Allergan, however, is in the process of merging with Abbvie in a US$63bn deal and to get EU approval a number of drugs have to be divested.
Brazikumab is one of these due to concerns it might be dropped as its new owner already has blockbuster Humira in its portfolio.
The new arrangement will see Allergan still fund the development costs incurred by AstraZeneca to take brazikumab through the trial process.
Analysts at Shore Capital said the decision was “sensible” as “there is clearly an opportunity in the event of promising clinical data”.
In a separate update, the FTSE 100-listed pharma giant said it sold rights to five medicines used to treat hypertension to private UK company Atnahs Pharma for US$350mln upfront, with optional instalments of up to US$40mln based on sales.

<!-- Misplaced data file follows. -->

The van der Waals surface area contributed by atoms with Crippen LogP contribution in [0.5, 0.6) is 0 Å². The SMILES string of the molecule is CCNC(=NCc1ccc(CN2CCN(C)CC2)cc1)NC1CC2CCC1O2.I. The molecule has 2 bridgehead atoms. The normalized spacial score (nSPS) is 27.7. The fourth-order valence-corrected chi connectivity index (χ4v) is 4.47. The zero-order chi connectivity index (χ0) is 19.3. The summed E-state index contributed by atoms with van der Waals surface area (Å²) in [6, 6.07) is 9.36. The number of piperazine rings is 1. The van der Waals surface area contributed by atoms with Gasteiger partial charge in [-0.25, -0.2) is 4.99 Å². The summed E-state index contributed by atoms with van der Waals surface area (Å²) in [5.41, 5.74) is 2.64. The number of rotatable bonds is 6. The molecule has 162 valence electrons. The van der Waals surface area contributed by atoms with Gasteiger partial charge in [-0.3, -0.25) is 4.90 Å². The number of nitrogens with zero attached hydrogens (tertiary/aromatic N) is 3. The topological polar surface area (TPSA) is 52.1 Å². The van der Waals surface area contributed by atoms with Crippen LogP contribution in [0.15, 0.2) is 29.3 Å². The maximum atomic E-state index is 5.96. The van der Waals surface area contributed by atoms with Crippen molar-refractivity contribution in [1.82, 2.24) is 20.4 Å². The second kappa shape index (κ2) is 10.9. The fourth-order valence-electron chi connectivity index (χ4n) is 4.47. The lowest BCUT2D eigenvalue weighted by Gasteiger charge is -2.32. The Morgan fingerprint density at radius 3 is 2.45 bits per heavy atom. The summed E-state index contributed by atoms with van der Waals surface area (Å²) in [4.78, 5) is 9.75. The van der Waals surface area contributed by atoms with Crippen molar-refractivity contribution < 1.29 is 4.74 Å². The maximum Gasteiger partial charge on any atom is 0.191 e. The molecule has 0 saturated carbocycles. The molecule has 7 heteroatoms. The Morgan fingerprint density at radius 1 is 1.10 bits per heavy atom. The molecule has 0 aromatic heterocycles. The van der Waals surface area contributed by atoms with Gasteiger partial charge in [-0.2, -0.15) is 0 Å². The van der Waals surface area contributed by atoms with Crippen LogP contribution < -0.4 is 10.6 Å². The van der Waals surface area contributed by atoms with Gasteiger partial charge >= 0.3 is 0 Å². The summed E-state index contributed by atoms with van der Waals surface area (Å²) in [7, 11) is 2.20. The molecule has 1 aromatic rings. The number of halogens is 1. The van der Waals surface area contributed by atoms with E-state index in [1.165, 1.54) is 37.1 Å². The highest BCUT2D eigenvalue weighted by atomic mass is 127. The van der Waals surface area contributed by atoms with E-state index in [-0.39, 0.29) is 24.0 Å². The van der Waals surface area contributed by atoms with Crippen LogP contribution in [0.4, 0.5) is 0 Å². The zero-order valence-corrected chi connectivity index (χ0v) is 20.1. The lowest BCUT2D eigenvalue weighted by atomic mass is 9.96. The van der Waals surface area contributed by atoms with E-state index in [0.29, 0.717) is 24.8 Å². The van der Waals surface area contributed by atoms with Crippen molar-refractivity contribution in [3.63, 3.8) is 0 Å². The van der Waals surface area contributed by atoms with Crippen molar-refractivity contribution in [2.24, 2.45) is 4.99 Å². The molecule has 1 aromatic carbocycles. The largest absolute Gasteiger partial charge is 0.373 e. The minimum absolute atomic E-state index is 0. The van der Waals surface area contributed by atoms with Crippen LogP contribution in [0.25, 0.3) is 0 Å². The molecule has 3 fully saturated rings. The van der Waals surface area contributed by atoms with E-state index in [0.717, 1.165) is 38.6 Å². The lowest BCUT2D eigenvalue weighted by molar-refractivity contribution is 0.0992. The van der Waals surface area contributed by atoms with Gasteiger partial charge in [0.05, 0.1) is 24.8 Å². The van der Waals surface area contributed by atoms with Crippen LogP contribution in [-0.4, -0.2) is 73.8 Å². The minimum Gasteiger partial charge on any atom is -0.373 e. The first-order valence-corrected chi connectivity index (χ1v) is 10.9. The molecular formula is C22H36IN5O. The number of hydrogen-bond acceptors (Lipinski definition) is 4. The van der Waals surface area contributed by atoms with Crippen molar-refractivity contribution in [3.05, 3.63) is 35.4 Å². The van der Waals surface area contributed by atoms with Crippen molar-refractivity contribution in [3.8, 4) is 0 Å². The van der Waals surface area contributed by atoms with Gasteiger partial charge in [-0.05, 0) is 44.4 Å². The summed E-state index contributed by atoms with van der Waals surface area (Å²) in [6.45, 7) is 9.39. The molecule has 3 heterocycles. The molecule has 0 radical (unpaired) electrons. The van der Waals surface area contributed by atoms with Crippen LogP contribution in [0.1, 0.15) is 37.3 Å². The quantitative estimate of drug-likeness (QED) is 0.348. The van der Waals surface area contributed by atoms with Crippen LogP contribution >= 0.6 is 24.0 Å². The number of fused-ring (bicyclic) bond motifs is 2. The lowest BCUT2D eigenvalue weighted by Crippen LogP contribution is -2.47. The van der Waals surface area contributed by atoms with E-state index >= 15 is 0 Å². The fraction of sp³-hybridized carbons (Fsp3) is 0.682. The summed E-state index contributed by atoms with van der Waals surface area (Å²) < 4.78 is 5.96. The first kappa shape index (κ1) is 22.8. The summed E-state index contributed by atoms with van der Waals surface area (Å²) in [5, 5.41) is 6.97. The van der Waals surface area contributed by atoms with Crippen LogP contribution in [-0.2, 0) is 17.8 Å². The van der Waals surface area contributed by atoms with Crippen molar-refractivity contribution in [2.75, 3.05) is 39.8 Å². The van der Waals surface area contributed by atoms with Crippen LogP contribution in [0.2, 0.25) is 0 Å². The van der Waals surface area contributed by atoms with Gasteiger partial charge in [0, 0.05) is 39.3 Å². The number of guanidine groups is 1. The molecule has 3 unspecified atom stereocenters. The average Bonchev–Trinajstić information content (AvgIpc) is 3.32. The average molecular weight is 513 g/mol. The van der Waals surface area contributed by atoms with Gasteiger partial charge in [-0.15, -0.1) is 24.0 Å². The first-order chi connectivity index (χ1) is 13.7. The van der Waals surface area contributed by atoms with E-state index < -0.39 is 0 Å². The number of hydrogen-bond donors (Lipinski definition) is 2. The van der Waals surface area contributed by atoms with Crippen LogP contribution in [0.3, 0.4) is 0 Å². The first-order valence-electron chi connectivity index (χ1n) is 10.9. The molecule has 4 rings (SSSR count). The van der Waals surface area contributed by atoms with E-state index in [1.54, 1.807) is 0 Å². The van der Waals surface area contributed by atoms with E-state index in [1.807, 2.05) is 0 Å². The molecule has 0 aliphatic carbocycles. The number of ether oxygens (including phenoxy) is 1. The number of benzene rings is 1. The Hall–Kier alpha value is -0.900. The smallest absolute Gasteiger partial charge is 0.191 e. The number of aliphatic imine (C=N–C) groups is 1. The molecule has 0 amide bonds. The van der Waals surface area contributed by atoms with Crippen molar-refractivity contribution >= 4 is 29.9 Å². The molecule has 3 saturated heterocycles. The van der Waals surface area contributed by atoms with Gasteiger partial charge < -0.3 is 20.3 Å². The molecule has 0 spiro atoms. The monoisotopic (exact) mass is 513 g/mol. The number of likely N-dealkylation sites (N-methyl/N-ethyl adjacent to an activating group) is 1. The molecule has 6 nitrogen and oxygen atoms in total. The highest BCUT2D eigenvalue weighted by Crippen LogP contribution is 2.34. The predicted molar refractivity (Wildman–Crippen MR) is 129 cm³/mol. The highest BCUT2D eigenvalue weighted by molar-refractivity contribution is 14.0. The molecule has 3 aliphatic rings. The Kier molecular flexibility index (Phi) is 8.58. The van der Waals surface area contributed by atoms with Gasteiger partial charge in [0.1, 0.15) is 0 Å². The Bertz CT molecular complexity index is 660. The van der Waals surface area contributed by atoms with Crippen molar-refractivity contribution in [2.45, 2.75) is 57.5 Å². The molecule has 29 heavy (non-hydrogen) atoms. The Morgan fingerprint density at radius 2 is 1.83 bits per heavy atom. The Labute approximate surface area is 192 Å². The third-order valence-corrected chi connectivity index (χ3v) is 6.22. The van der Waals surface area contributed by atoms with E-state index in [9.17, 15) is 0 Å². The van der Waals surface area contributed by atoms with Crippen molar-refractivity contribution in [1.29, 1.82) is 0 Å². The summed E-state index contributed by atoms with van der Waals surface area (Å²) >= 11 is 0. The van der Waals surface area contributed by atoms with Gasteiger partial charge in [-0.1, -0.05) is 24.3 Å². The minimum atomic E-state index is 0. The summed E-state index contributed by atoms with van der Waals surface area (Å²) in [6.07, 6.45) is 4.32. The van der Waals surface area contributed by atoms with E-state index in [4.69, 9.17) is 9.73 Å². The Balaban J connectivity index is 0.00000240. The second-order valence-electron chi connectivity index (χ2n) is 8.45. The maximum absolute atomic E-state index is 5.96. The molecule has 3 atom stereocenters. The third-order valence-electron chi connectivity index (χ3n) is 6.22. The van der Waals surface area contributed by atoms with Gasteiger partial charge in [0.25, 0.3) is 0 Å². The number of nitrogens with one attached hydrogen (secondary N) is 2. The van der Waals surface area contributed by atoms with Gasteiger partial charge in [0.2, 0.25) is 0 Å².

The five drugs together made annual sales of US$132mln in 2018.
Late-stage studies results
It was a busy Monday morning for AstraZeneca as it posted two further updates on ongoing trials.
The company shared “statistically significant and clinically meaningful” results for both Brilinta and Enhertu, which treat heart conditions and stomach cancer respectively.
Brilinta, used for people with coronary artery disease and type-2 diabetes, help people in the early stages of a stroke when used in conjunction with aspirin.
Analysts at Liberum said it is “a small positive” given Brilinta’s patent will remain exclusive to AZN for just another five years, while the Enhertu results were “encouraging” as it is “at least a US$3bn drug by peak sales”.
Cancer drug Enhertu, jointly developed with Japan's Daiichi Sankyo, showed it can improve the survival rate for people suffering from HER2-positive stomach cancer.
HER2 is a protein seen in many types of tumours including stomach, breast and lung.
Shares dipped 2% to 7,544p on Monday morning.